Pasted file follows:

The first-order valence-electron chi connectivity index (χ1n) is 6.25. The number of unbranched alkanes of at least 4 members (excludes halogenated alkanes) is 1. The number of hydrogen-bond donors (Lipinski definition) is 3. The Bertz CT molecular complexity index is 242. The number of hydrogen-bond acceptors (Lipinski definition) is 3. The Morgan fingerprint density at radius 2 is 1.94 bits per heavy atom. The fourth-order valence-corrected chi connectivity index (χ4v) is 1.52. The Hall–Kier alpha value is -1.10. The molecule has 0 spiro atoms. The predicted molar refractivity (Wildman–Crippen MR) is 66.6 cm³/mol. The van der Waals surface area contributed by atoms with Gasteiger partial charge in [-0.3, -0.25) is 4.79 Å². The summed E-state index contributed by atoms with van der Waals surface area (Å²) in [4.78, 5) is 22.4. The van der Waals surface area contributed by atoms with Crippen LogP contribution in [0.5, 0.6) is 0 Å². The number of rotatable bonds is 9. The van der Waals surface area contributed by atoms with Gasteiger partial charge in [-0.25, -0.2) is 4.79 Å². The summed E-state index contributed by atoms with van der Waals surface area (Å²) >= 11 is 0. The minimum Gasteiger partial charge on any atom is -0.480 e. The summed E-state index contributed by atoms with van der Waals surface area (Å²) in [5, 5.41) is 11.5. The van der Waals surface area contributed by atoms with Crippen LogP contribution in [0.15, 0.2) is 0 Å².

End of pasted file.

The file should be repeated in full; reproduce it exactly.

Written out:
The first-order valence-electron chi connectivity index (χ1n) is 6.25. The number of unbranched alkanes of at least 4 members (excludes halogenated alkanes) is 1. The number of hydrogen-bond donors (Lipinski definition) is 3. The Bertz CT molecular complexity index is 242. The number of hydrogen-bond acceptors (Lipinski definition) is 3. The Morgan fingerprint density at radius 2 is 1.94 bits per heavy atom. The fourth-order valence-corrected chi connectivity index (χ4v) is 1.52. The Hall–Kier alpha value is -1.10. The molecule has 0 spiro atoms. The predicted molar refractivity (Wildman–Crippen MR) is 66.6 cm³/mol. The van der Waals surface area contributed by atoms with Gasteiger partial charge in [-0.3, -0.25) is 4.79 Å². The summed E-state index contributed by atoms with van der Waals surface area (Å²) in [4.78, 5) is 22.4. The van der Waals surface area contributed by atoms with Crippen LogP contribution in [0.5, 0.6) is 0 Å². The number of rotatable bonds is 9. The van der Waals surface area contributed by atoms with Gasteiger partial charge in [-0.25, -0.2) is 4.79 Å². The summed E-state index contributed by atoms with van der Waals surface area (Å²) >= 11 is 0. The minimum Gasteiger partial charge on any atom is -0.480 e. The summed E-state index contributed by atoms with van der Waals surface area (Å²) in [5, 5.41) is 11.5. The van der Waals surface area contributed by atoms with Crippen LogP contribution in [0.15, 0.2) is 0 Å².